The aim of this research project was to gather socio-economic and environmental information on sea lice management measures employed on Scottish salmon farms, and understand the relative cost-effectiveness of sea lice management measures from both the economic and environmental dimensions of disease control in the salmon industry. Specific objectives include assessment of the relative effectiveness of sea lice management measures; assessment of the cost of deploying sea lice management measures and provision of common measures of economic efficiency across the sea lice management measures. The project used a combination of methodological approaches to achieve the specific objectives.
Socio-economic and environmental information was gathered on sea lice control measures employed in the salmon sector based on a review of secondary sources of information from Scotland as well as other countries. Where no Scottish data were available and data from other countries had to be used, these were inspected and selected using expert opinion (health practitioners in the Scottish salmon sector and members of the research group conducting the study) to ensure closest possible relevance to the Scottish salmon sector, and sensitivity analysis was performed to account for uncertainty in the data. Primary data collection using in-depth interviews and participatory workshop involved a small number of Scottish salmon producers (not representative by region and farm size) and processors. Primary data was combined with secondary data to avoid potential bias due to uncertainty and sample size.
Results from the participatory workshop with stakeholders representing different stages of the supply chain were used to inform the analysis of farm-level behaviour (uptake of management measures). The analysis employed a newly developed participatory process from the system dynamics literature called group model building where stakeholders rank control measures based on their efficacy (estimated and/or perceived), and then collectively identify incentives linked to different stages of the supply chain to reduce occurrence of sea lice in primary production. The involvement of stakeholders contributed to identifying network or spill-over effects, supply chain constraints and gaps in skills and training requirements.
Cost Effectiveness Analysis (CEA) and Life Cycle Analysis (LCA) were used to assess the relative cost-effectiveness of sea lice management measures and their impact on the economic performance (including carbon cost) of Scottish farmed salmon industry. CEA and LCA have not been used, to the best of our knowledge, in other studies focussed specifically on the control of sea lice in the salmon sector; however, they have been extensively used in studies analysing the economic and environmental impacts of control of animal disease.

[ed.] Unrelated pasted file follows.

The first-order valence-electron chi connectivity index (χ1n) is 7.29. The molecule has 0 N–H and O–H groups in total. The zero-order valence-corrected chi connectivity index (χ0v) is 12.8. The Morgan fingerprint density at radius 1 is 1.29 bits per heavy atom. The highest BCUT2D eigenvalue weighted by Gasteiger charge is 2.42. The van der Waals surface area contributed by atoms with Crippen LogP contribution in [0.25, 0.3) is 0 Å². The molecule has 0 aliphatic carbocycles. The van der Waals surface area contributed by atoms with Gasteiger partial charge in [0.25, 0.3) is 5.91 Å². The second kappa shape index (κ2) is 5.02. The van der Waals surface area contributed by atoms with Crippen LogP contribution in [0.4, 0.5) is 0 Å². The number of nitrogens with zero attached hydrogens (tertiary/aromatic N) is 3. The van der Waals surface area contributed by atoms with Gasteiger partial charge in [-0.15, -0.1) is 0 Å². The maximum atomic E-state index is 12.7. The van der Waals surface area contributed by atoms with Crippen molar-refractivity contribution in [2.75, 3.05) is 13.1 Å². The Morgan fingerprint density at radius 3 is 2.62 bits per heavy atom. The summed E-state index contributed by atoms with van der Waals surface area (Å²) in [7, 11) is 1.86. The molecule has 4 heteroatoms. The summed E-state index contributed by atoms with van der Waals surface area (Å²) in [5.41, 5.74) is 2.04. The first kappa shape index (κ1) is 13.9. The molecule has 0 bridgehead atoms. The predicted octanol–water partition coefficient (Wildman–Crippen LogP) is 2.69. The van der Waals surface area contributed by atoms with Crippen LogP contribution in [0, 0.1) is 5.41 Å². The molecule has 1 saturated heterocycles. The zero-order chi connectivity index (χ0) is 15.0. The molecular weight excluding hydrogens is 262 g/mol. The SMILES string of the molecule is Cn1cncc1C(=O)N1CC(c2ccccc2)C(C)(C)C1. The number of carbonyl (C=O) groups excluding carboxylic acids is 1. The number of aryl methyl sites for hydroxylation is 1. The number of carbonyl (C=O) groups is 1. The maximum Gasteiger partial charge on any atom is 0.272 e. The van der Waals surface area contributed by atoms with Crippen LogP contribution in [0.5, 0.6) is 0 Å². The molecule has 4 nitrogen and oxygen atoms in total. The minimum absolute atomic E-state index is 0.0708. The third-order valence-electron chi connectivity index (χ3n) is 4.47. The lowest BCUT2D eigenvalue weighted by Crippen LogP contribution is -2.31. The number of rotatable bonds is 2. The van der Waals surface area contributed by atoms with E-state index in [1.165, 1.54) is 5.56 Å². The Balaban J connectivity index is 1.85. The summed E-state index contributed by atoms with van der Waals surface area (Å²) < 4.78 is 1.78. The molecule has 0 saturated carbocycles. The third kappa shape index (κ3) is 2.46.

Cost-effective analysis (CEA) is a technique used to prevent or mitigate a disease where the impact cannot be measured routinely in monetary terms, which we used in this context to evaluate different sea lice management measures. The Cost-Effectiveness ratio (CE ratio) is a commonly used indicator to determine the effectiveness of an intervention. Determining the cost of the intervention and effectiveness of the intervention are essential steps to determine applicable CE ratios. The cost of the intervention includes all costs of controlling or preventing a disease. The effectiveness of an intervention is used to compare how effective different prevention or mitigation measures are, and is generally represented by an efficacy score for each measure. The Life Cycle Assessment (LCA) method considers the environmental burdens and resource use in the production and exploitation of a commodity within defined boundaries. LCA is arguably the most holistic method available for environmental impact assessment.
The methodological framework used in this study combines LCA and CEA, with the former feeding into the latter. All sea lice management measures tested in the study were modelled as single use measures. In addition, we modelled three combinations of measures applied in sequence between stocking and harvesting that represent realistic scenarios assumed to bring down and maintain sea lice count within acceptable (regulation compliant) efficacy levels assumed not to impact fish health, welfare and productivity. Intervention cost of the sea lice management measures included cost of equipment, cost of implementation, environmental cost and cost of side effects. The accumulative cost was assessed against the reduction of sea lice on an adult salmon fish, which is considered as the efficacy score for this study (not experimentally assessed). The models were estimated using a combination of primary and secondary data, and simplified modelling assumptions were made to account for low availability of open source data on sea lice management. Detailed sensitivity analysis to substantiate the validity of results was required to account for simplified modelling assumptions, uncertainty due to limited data, absence of control farms to compare our results with, and subsequent use of expert opinion on efficacy of single use measures to obtain qualitative relative efficacy scores, and to design combination measures.